There are three broad pathways identified:
- Arts and Languages
- People, Work and Society
- Science, Technology and Maths
Each pathway contains carefully curated options for informal learning using free open courses through to access modules and then on to accredited modules at SCQF level 7. The aim is to give learners confidence about where to start and a sense of structure to support progression. Within the three broad pathways there is still considerable flexibility to choose options that are of interest and relevance. The materials include simple tools that encourage a reflective approach to study and to negotiating within, through and between pathways.
Many non-traditional learners make the transition into education with the encouragement and support of a trusted intermediary. The initiative also aims to support individuals who play this ‘trusted advisor’ role to develop skills as ‘open learning champions’ and the materials include a dedicated guide which explains how Pathways can support them to advise and encourage potential leaners in ways which make use of social context and peer support.
The Opening Educational Practices in Scotland (OEPS) project is pleased to welcome you to our blog. OEPS aims to facilitate best practice in Scottish open education. It plans to enhance the Scottish tertiary education sector’s capacity and reputation in developing publicly available and licenced online materials, supported by high quality pedagogy and learning technology.
Funded for 3 years by the Scottish Funding Council, this project provides an opportunity for the higher education sector in Scotland to build on its collaborative ethos and establish a support network for best practice and innovation in developing open educational resources (OER).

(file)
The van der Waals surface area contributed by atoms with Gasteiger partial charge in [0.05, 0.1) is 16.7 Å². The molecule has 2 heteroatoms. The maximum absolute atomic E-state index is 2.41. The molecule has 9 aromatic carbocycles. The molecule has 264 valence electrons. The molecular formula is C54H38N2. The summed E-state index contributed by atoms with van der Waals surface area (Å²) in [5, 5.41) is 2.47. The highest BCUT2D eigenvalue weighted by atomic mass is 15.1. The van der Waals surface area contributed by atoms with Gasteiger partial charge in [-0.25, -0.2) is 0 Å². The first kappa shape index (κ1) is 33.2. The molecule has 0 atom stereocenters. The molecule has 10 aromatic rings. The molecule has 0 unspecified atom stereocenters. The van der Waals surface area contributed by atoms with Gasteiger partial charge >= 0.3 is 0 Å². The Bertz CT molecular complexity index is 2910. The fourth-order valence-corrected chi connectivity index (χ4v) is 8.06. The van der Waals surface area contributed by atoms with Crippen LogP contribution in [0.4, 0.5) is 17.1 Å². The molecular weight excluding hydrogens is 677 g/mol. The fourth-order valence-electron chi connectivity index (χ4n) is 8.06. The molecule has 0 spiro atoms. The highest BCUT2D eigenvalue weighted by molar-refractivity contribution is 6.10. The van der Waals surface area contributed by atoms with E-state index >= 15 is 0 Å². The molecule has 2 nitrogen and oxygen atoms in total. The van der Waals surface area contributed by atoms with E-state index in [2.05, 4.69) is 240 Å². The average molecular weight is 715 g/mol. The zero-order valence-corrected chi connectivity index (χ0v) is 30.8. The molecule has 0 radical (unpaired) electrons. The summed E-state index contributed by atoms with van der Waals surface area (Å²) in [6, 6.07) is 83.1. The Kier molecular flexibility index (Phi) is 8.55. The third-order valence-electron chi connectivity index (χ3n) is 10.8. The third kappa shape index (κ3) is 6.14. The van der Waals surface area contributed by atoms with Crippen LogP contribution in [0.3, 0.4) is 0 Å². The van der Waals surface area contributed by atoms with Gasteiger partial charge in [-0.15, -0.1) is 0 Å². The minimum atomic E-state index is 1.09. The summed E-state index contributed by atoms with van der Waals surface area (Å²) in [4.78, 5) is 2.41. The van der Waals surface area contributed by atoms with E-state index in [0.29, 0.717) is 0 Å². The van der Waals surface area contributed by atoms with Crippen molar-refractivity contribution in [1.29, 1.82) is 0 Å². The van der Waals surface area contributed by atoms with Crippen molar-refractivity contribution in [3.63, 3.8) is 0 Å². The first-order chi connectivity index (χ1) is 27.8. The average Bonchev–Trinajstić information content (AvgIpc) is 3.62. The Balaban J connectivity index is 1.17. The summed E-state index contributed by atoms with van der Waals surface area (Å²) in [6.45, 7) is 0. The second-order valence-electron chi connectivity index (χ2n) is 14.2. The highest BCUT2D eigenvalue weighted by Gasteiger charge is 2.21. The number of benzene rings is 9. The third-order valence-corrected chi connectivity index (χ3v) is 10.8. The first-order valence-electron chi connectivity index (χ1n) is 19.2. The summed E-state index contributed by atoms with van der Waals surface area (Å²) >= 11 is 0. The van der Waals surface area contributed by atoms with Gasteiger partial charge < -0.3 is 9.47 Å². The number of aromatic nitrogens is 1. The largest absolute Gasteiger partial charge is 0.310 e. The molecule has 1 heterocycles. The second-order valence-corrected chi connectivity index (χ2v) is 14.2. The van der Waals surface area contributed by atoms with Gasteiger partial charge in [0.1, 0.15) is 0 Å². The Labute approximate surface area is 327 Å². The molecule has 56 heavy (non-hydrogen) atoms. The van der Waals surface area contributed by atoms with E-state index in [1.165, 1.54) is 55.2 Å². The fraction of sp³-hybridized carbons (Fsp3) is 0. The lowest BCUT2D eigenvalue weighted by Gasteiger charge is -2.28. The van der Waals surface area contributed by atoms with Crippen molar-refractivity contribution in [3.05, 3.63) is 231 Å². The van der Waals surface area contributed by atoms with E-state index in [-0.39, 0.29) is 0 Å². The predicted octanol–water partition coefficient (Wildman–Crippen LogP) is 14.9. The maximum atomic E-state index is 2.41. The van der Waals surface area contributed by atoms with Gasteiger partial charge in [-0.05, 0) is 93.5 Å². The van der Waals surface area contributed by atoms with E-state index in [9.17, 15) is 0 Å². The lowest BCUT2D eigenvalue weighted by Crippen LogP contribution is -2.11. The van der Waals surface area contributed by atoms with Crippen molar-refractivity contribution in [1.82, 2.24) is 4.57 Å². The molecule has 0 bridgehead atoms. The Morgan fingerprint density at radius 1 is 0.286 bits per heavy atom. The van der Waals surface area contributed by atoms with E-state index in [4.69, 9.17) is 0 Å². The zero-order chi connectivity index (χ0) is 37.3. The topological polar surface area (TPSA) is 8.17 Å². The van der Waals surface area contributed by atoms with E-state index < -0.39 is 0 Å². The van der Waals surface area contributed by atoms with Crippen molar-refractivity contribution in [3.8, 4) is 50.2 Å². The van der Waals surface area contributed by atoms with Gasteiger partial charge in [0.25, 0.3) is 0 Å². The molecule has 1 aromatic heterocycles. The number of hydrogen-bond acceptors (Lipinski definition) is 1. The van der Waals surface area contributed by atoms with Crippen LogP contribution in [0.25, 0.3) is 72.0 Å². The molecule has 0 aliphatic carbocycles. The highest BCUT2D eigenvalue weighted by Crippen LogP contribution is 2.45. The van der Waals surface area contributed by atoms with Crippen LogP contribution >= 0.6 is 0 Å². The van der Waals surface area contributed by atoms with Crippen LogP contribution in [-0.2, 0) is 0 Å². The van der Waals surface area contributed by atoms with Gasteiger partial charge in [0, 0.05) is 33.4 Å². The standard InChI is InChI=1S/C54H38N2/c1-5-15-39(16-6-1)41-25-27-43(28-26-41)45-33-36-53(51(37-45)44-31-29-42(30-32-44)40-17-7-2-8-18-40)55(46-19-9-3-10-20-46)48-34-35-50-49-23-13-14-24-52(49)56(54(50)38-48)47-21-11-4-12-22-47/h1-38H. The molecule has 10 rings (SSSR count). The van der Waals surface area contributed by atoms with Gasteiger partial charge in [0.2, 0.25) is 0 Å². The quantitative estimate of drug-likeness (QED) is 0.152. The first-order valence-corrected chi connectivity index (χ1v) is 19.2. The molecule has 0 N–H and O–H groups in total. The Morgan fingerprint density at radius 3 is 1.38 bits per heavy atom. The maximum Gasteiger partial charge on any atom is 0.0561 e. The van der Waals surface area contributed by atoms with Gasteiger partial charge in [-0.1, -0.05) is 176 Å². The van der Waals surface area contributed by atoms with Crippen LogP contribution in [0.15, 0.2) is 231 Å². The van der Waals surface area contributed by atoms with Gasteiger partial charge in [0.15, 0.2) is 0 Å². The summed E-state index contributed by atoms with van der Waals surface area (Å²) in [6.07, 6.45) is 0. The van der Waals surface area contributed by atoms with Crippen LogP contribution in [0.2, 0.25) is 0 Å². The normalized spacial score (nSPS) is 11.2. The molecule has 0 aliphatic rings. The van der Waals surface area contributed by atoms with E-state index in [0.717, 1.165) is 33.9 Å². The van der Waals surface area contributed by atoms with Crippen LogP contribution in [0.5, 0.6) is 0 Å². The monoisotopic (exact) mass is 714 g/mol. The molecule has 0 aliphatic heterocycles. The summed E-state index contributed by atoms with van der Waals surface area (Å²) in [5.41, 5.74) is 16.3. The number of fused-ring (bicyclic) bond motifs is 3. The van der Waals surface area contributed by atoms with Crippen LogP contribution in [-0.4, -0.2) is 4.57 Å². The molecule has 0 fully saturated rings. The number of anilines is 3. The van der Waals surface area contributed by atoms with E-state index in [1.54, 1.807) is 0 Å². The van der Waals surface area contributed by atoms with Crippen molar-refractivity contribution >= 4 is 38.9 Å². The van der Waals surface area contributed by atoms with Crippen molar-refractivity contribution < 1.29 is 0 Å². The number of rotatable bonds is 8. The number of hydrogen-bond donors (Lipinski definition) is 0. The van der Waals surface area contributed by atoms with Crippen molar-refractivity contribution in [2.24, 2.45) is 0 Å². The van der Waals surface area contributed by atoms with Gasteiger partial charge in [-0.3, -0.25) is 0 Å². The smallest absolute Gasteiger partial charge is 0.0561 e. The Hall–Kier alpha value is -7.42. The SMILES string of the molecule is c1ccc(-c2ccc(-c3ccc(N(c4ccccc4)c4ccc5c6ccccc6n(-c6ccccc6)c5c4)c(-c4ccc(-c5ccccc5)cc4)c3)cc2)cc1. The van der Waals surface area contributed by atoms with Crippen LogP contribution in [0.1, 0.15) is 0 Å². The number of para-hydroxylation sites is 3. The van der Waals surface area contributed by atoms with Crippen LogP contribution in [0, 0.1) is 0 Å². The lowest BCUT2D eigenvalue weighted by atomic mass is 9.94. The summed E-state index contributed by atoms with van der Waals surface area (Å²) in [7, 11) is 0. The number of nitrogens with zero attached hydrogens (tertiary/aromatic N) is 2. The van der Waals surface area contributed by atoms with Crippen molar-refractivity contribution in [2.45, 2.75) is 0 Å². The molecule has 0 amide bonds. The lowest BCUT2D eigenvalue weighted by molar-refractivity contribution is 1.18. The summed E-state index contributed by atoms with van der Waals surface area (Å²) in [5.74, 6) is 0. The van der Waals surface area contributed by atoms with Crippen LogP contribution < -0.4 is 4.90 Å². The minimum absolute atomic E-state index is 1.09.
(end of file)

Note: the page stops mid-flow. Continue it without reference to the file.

There is a great deal of activity already going on in Scotland but it is often fragmentary and is not widely recognised or understood. OEPS plans to build on existing work and resources, acting as a catalyst for developing a strong Scottish identity in Open Educational Practice. OEPS will contribute to the new QAA Scotland enhancement theme on transitions. It will also facilitate working across boundaries to develop new forms of engagement between higher education and third sector organisations, unions and employers.
The opportunities opened up by online resources raise important questions of equitable access and social justice, as use and participation is not automatic just because OERs are available. The open educational practices (OEP) around development, use and reuse of OER can be more important than the content. Working in partnership with organisations in the workplace and community settings, OERs can be used flexibly to offer new pedagogically sound models of learning and make them more accessible.